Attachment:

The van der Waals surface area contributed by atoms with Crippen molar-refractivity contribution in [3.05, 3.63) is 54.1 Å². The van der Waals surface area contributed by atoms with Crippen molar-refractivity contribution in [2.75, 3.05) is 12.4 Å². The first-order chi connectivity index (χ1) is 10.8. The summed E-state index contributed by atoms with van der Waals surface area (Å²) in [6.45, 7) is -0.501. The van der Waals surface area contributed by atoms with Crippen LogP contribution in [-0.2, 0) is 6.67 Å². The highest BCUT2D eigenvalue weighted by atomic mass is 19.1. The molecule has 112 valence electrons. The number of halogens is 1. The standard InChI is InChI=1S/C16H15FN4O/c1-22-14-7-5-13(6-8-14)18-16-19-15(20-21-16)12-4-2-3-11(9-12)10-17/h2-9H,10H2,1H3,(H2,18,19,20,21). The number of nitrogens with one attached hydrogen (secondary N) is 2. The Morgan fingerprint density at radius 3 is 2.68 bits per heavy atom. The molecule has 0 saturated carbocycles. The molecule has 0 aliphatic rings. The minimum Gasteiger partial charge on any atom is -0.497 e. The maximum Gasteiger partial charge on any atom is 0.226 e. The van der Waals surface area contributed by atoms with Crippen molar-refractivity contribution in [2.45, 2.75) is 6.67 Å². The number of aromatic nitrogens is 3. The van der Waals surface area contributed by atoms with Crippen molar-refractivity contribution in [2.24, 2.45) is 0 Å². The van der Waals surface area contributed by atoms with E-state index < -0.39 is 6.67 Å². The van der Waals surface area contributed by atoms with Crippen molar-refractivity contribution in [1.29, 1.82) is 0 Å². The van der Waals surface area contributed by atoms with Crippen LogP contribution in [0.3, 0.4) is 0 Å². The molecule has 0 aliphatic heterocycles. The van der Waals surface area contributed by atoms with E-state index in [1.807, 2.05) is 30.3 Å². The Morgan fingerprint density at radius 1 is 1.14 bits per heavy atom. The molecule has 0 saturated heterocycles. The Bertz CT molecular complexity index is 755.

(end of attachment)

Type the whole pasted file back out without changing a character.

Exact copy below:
The van der Waals surface area contributed by atoms with Crippen molar-refractivity contribution in [3.05, 3.63) is 54.1 Å². The van der Waals surface area contributed by atoms with Crippen molar-refractivity contribution in [2.75, 3.05) is 12.4 Å². The first-order chi connectivity index (χ1) is 10.8. The summed E-state index contributed by atoms with van der Waals surface area (Å²) in [6.45, 7) is -0.501. The van der Waals surface area contributed by atoms with Crippen LogP contribution in [-0.2, 0) is 6.67 Å². The highest BCUT2D eigenvalue weighted by atomic mass is 19.1. The molecule has 112 valence electrons. The number of halogens is 1. The standard InChI is InChI=1S/C16H15FN4O/c1-22-14-7-5-13(6-8-14)18-16-19-15(20-21-16)12-4-2-3-11(9-12)10-17/h2-9H,10H2,1H3,(H2,18,19,20,21). The number of nitrogens with one attached hydrogen (secondary N) is 2. The Morgan fingerprint density at radius 3 is 2.68 bits per heavy atom. The molecule has 0 saturated carbocycles. The molecule has 0 aliphatic rings. The minimum Gasteiger partial charge on any atom is -0.497 e. The maximum Gasteiger partial charge on any atom is 0.226 e. The van der Waals surface area contributed by atoms with Crippen molar-refractivity contribution in [2.45, 2.75) is 6.67 Å². The number of aromatic nitrogens is 3. The van der Waals surface area contributed by atoms with Crippen molar-refractivity contribution in [2.24, 2.45) is 0 Å². The van der Waals surface area contributed by atoms with E-state index < -0.39 is 6.67 Å². The van der Waals surface area contributed by atoms with Crippen molar-refractivity contribution in [1.29, 1.82) is 0 Å². The van der Waals surface area contributed by atoms with Crippen LogP contribution in [0.3, 0.4) is 0 Å². The molecule has 0 aliphatic heterocycles. The van der Waals surface area contributed by atoms with E-state index in [1.807, 2.05) is 30.3 Å². The Morgan fingerprint density at radius 1 is 1.14 bits per heavy atom. The molecule has 0 saturated heterocycles. The Bertz CT molecular complexity index is 755.